Global History of Political Thought: Gandhi as a Lesson on Cross-Cultural Hybridity
36 Pages Posted: 22 Feb 2011 Last revised: 12 Apr 2011
Date Written: April 11, 2011
History of political thought tends to reduce intellectual traditions down to essential categories, usually defined around the nationality and time period of the subject of study. While this categorization is useful, it also has the danger to conceal, if not completely misconstrue, the global character of important cross-cultural political thinkers and texts. Furthermore, political thought as an activity has not been immune to globalization, pushing away from isolated, national traditions toward a globalized development of political ideas. This essay argues for a methodological shift in perspective for the history of political thought away from assuming thinkers or texts are part of a distinct and coherent national tradition and towards situating ideas within a global exchange of thought not necessarily limited by language or culture. This paper investigates an exemplary case of cross-cultural ingenuity and hybridity in the late modern period, Gandhi, by examining the influence of Tolstoy on Gandhi’s political thought, and reveals an ingenious, though fundamentally global, political thinker. Such cross-cultural ingenuity suggests that scholars resist forcing hybrid thinkers into narrow cultural and geographic niches.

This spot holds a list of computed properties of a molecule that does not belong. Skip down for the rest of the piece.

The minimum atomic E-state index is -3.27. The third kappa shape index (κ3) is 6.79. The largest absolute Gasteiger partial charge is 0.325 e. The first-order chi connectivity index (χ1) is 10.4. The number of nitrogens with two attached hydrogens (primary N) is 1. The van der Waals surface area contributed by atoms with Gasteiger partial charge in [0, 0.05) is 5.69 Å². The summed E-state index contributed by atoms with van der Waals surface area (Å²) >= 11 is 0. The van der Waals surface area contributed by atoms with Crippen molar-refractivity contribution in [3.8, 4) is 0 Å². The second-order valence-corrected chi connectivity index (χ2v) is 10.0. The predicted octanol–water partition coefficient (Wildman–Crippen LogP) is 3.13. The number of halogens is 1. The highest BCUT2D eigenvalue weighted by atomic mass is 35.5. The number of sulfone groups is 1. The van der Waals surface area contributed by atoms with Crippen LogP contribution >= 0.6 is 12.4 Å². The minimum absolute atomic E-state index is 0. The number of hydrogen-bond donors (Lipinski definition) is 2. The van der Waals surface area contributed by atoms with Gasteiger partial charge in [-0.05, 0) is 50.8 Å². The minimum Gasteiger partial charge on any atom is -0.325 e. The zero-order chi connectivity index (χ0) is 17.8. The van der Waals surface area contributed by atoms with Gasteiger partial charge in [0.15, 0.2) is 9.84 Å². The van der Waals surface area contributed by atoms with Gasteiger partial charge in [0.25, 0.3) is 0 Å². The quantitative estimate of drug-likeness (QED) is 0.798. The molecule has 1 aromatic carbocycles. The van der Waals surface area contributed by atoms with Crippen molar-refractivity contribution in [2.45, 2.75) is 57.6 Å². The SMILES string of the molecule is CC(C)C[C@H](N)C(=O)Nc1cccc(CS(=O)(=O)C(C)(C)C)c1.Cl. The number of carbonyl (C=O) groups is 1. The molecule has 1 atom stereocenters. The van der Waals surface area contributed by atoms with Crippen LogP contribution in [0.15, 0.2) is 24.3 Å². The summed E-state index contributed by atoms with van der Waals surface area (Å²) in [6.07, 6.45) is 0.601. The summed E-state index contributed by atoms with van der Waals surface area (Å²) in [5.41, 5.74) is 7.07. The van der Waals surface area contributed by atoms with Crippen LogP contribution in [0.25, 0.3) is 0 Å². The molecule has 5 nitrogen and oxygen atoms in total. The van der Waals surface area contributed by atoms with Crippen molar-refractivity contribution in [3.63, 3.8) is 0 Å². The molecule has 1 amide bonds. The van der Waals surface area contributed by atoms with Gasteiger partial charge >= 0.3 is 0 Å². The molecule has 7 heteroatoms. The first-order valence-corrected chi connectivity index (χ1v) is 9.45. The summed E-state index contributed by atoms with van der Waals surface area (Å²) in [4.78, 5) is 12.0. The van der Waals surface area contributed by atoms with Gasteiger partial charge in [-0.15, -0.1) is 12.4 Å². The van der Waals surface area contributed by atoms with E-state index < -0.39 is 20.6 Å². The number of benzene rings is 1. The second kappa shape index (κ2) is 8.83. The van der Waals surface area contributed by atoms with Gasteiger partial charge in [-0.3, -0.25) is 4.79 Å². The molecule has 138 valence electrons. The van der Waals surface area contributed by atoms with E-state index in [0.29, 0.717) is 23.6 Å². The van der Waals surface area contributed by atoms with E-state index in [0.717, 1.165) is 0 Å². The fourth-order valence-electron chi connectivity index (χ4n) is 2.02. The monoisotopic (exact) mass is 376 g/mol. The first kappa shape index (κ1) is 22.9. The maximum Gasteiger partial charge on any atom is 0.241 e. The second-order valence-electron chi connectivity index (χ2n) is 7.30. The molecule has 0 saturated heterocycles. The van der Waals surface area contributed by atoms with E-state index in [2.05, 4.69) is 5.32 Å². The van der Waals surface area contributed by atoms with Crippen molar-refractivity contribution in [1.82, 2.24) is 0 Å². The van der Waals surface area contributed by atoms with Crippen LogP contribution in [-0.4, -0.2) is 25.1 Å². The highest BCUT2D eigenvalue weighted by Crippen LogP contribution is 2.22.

Keywords: Gandhi, Tolstoy
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